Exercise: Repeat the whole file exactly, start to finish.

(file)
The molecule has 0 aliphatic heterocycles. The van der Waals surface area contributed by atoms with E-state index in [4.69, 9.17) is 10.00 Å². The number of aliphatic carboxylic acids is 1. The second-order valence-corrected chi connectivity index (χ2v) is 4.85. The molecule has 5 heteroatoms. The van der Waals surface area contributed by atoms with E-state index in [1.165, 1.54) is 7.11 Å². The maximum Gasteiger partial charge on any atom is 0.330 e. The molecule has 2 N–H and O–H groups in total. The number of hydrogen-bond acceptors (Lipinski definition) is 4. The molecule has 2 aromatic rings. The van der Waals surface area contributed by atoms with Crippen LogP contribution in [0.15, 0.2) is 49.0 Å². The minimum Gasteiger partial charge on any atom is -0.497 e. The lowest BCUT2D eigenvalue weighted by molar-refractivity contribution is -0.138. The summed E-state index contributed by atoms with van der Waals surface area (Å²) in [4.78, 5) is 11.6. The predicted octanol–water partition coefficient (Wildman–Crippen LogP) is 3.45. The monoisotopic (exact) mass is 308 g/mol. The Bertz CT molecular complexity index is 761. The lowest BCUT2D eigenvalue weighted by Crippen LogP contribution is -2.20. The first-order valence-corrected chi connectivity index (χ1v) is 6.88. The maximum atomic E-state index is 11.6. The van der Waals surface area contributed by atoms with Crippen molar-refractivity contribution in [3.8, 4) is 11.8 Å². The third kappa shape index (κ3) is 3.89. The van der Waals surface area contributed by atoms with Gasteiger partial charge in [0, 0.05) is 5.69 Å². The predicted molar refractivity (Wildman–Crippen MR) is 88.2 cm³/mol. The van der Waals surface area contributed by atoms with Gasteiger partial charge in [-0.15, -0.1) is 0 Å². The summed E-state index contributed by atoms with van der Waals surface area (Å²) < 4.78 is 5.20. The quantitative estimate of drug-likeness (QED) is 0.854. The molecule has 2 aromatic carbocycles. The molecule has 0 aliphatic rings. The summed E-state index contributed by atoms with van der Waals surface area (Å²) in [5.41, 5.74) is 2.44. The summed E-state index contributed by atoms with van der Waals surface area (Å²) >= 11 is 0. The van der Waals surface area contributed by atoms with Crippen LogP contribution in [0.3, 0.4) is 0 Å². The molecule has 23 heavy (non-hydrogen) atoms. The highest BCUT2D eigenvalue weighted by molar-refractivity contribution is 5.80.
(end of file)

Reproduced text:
The molecule has 0 aliphatic heterocycles. The van der Waals surface area contributed by atoms with E-state index in [4.69, 9.17) is 10.00 Å². The number of aliphatic carboxylic acids is 1. The second-order valence-corrected chi connectivity index (χ2v) is 4.85. The molecule has 5 heteroatoms. The van der Waals surface area contributed by atoms with E-state index in [1.165, 1.54) is 7.11 Å². The maximum Gasteiger partial charge on any atom is 0.330 e. The molecule has 2 N–H and O–H groups in total. The number of hydrogen-bond acceptors (Lipinski definition) is 4. The molecule has 2 aromatic rings. The van der Waals surface area contributed by atoms with Crippen LogP contribution in [0.15, 0.2) is 49.0 Å². The minimum Gasteiger partial charge on any atom is -0.497 e. The lowest BCUT2D eigenvalue weighted by molar-refractivity contribution is -0.138. The summed E-state index contributed by atoms with van der Waals surface area (Å²) in [4.78, 5) is 11.6. The predicted octanol–water partition coefficient (Wildman–Crippen LogP) is 3.45. The monoisotopic (exact) mass is 308 g/mol. The Bertz CT molecular complexity index is 761. The lowest BCUT2D eigenvalue weighted by Crippen LogP contribution is -2.20. The first-order valence-corrected chi connectivity index (χ1v) is 6.88. The maximum atomic E-state index is 11.6. The van der Waals surface area contributed by atoms with Crippen molar-refractivity contribution in [3.8, 4) is 11.8 Å². The third kappa shape index (κ3) is 3.89. The van der Waals surface area contributed by atoms with Gasteiger partial charge in [0, 0.05) is 5.69 Å². The predicted molar refractivity (Wildman–Crippen MR) is 88.2 cm³/mol. The van der Waals surface area contributed by atoms with Gasteiger partial charge in [-0.15, -0.1) is 0 Å². The summed E-state index contributed by atoms with van der Waals surface area (Å²) < 4.78 is 5.20. The quantitative estimate of drug-likeness (QED) is 0.854. The molecule has 2 aromatic carbocycles. The molecule has 0 aliphatic rings. The summed E-state index contributed by atoms with van der Waals surface area (Å²) in [5.41, 5.74) is 2.44. The summed E-state index contributed by atoms with van der Waals surface area (Å²) >= 11 is 0. The van der Waals surface area contributed by atoms with Crippen LogP contribution in [0.3, 0.4) is 0 Å². The molecule has 23 heavy (non-hydrogen) atoms. The highest BCUT2D eigenvalue weighted by molar-refractivity contribution is 5.80.